While tourism is being the number one service industry in the country, there are also some disputes between consumers and travel services.
The Untied Sates Travel law occurred in the 1970s, describing the nexus of federal, state, common law and international law that regulate the day-to-day working of the travel industry. When the federally- mandated deregulation process was finished, tourism found out that it still need a central source of legal guidance where it could turn for the travel issues and the field of travel law was born.
Nowadays tourism could not separate with Internet and technology. They bring too much energy for developing tourism in the country. But also gives the new problems to people. In 2012, there are many lawsuits is about travel legal issues.
Hotel & Travel Website
Last year, The Los Angeles Times reported the biggest case of travel legal issue, there were two men, Nakita Turik from Chicago and Eric Balk from Iowa, they suited the travel websites, hotels involved in price fixing. The complaint alleged that Hilton Hotels, Sheraton Hotels & Resorts, Marriott International and others conspired with Expedia, Travelocity and a subsidiary of Priceline, among others, to fix hotel prices across the country.
The consumer fraud lawsuit claimed that the large online travel sites work with hotel chains, and they have created the illusion that spending time for researching hotel rates online could find good deals. Although many travel websites announced that they passed the lowest hotel rates of unsold rooms to consumers. The suit alleged that the hotels set a minimum room rate so that the travel websites could offer to consumers. Therefore, he reality is that these illegal price-parity agreements mean consumers see nothing but cosmetic differences and the same prices on every site.
There are more than 50% travel website and hotel companies have an agreement to work together in the country. The suite except asked the court to order the hotels and travel sites to pay damages and legal fees, also demanded to impose an injunction, preventing the hotels and websites from further price fixing.
Online consumer reviews are emerging as a powerful source of information affecting the pre-purchase evaluation of consumers. Online review is a big topic of travel issue area. It is not just about the business also it is the result from free speech on the Internet. Online reviews are protected, however there are so many cases of defamation to show.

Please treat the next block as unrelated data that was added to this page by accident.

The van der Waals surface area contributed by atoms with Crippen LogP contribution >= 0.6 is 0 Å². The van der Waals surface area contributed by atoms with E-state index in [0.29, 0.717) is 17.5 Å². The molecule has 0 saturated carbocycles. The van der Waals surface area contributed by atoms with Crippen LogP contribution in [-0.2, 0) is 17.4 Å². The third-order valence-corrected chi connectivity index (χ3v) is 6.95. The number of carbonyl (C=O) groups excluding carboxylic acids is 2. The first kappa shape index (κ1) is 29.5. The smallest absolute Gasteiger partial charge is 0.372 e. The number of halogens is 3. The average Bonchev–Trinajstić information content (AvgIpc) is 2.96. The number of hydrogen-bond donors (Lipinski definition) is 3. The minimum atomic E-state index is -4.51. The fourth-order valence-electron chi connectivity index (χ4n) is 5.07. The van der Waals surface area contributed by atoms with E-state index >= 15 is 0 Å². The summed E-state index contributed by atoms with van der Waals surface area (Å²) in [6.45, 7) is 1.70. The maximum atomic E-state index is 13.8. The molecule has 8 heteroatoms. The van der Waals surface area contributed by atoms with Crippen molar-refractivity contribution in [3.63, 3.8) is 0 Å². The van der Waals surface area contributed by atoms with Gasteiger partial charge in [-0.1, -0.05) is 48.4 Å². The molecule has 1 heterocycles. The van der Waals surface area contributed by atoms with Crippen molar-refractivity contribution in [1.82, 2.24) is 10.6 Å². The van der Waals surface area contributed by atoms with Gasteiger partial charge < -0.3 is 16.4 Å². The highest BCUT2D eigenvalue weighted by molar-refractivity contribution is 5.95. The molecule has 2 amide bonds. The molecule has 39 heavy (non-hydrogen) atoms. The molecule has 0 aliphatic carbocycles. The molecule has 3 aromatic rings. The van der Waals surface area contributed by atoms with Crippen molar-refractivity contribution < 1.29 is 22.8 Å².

In October 2011, the owner of the Grand Resort Hotel & Convention Center in Pigeon Forge, Tenn. sued the review site TripAdvisor.com for defamation and false light invasion of privacy after the site announced that the Grand Resort topped its then-annual list of the dirtiest hotels in America — “a ranking based on users’ online reviews and comments. TripAdvisor.com has millions of online users, even though consumers should be able to freely discuss their experiences without fear that somebody is going to come knocking on the door with a lawsuit. But the social media website also should response that if it is a defamation. As the law of libel tourism required the speech must be not be libelous under American law.
GPS & Google Maps
GPS and Google Maps are very useful for tourists, but one thing becomes quite clear when looking over this list: Blindly following online navigation devices can easily result in disaster.
There are many examples to show that many tourists are a tad too reliant on the maps to guide. Blindly following electronic directions into water, or going the wrong way. On March 2012 there are 9 car accidents caused by Google maps and GPS. In the same year, a woman who filed more than $100,000 lawsuit against Google Maps since the map brought her to a car accident. She claiming Google’s “reckless and negligent providing of unsafe directions” caused her to suffer “severe permanent physical, emotional, and mental injuries.”
It’s important to know that do not trust in GPS devices and Google Maps too much. Maps and sat navigation devices are really great, but they’re also potentially dangerous.